Jamaican Dennis Lalor will be the voice of accountability, balance and stability when the new board of directors of Caribbean Airlines (CAL) convenes its next meeting.
Named with the new interim chairman, Phillip Marshall, the new replacements will be tasked with revamping and implementing cost-cutting policies at the airline.
Allegedly, CAL has accumulated heavy losses of more than $100 million.
The exact figure was reportedly closer to $110, a figure which includes $40 million in government subsidies.
Trinidad’s Finance Minister Larry Howai said much of the debt was incurred when the airline purchased planes.
He said he recently instructed restructuring of the balance sheet and added that the airline would have to borrow and replace cash in order to remain solvent.
In order to fulfill this he announced replacement of the board of directors of the airline.
Howai said the new board will have to outline measures to reverse the downturn in revenue. Howai blamed a chunk of CAL’s losses on routes served by Air Jamaica.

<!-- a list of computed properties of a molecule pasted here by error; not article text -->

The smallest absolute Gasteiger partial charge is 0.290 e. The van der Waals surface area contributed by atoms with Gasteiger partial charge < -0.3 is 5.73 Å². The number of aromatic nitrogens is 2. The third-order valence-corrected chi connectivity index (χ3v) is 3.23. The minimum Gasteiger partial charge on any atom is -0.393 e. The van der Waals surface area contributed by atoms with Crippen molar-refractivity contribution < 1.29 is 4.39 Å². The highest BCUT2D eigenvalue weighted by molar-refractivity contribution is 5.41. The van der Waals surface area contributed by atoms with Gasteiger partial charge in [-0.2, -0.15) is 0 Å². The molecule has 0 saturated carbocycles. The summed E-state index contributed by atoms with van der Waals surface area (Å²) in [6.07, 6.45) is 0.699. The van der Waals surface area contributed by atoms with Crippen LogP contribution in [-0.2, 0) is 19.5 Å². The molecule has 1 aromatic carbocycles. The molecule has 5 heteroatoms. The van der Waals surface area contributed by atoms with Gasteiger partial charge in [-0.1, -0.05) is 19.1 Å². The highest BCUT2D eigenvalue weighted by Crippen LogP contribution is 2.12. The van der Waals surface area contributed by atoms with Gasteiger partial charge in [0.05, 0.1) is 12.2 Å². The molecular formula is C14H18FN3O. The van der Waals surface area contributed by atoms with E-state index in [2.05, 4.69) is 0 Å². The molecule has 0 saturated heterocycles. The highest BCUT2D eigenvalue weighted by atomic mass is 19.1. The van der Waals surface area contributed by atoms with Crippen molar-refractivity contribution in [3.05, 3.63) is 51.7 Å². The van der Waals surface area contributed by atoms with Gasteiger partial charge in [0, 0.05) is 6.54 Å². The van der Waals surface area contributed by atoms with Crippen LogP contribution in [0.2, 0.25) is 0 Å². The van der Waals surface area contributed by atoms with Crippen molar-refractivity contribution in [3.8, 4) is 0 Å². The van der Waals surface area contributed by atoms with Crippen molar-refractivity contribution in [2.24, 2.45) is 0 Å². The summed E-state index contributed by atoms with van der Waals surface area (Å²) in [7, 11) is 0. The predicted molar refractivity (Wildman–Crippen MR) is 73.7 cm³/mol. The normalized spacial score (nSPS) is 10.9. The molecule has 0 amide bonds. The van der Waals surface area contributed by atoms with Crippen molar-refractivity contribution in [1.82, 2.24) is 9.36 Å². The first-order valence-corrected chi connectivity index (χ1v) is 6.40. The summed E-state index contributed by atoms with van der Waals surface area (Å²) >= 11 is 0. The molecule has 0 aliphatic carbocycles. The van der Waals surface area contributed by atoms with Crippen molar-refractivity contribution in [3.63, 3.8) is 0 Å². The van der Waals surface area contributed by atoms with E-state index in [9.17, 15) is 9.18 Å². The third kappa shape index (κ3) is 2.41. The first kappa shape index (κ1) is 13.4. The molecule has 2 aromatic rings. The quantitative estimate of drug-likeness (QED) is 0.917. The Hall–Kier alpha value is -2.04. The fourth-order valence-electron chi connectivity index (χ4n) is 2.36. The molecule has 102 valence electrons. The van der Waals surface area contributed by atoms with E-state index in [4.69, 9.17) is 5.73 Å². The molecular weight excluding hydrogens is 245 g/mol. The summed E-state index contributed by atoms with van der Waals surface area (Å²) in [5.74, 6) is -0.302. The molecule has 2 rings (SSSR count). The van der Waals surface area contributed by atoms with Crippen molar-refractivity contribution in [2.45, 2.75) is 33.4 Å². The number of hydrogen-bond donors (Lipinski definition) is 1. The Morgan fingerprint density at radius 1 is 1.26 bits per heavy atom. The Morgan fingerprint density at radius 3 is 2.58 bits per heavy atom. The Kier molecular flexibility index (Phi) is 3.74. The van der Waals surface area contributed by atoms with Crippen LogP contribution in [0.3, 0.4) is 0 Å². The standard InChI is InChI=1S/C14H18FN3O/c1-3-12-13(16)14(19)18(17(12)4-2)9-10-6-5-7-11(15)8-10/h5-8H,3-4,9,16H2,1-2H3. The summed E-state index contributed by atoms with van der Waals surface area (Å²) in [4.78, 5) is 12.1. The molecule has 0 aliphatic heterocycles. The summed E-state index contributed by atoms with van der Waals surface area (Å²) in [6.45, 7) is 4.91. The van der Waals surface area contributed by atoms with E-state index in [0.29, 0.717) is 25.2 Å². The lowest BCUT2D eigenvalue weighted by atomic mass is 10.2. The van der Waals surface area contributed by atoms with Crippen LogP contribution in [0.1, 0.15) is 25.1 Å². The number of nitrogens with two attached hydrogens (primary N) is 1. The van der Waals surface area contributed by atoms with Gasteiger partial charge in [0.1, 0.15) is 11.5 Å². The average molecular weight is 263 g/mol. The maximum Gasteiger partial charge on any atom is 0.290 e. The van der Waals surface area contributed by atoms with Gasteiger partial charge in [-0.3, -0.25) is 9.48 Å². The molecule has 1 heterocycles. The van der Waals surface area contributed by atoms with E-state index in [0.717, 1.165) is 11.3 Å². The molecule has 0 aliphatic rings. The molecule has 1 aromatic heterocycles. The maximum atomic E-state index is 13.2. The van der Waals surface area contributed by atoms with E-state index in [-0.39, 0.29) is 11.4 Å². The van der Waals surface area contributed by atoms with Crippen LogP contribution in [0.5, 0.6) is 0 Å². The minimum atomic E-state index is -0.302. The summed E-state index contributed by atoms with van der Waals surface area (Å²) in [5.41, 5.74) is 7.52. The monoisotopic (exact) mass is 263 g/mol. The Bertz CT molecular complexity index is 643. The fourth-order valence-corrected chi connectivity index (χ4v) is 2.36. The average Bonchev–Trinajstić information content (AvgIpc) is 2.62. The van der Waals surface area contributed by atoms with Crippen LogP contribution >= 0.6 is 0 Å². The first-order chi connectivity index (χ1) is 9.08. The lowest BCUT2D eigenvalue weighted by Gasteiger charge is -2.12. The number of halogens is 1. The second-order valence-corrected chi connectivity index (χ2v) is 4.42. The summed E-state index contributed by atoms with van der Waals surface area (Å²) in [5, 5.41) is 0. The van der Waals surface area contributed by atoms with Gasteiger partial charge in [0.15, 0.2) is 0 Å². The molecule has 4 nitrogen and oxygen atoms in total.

He attributed the preliminary unaudited figures of $32 million of the $70 million hemorrhaged on Air Jamaica routes and particularly the London route. He added that the latter reason accounted for a major part of the losses.
To remedy some of the problems Howai said: “On the Jamaica route, it has cut flights to Jamaica and on the London route it has terminated the wet-leasing arrangement.”
Those radical decisions he said will “significantly reduce the losses of the airline during this year”.
“It is better to leverage the asset rather than leave it unencumbered while having the company incurring significant debt obligations.”
Many Jamaicans expressed disappointment and regret at the demise of Air Jamaica — the national carrier which was acquired by Trinidad & Tobago in 2011.
Although the government of Jamaica maintains a 16 per cent stake in the twin islands, state-owned carrier, continued losses since its acquisition by Caribbean Airlines (CAL) recently forced a revamping of its board of directors.
Howai said the $40 million fuel subsidy which applies to Air Jamaica and CAL remains the same as last year. That subsidy he said will end in 2015.
Earlier this year, a small group of business investors launched Fly Jamaica. With a fleet of only one Boeing 757-200 aircraft, the only airline using the national banner began operations on Feb. 14 servicing a clientele of passengers boarding from New York and Kingston, Jamaica.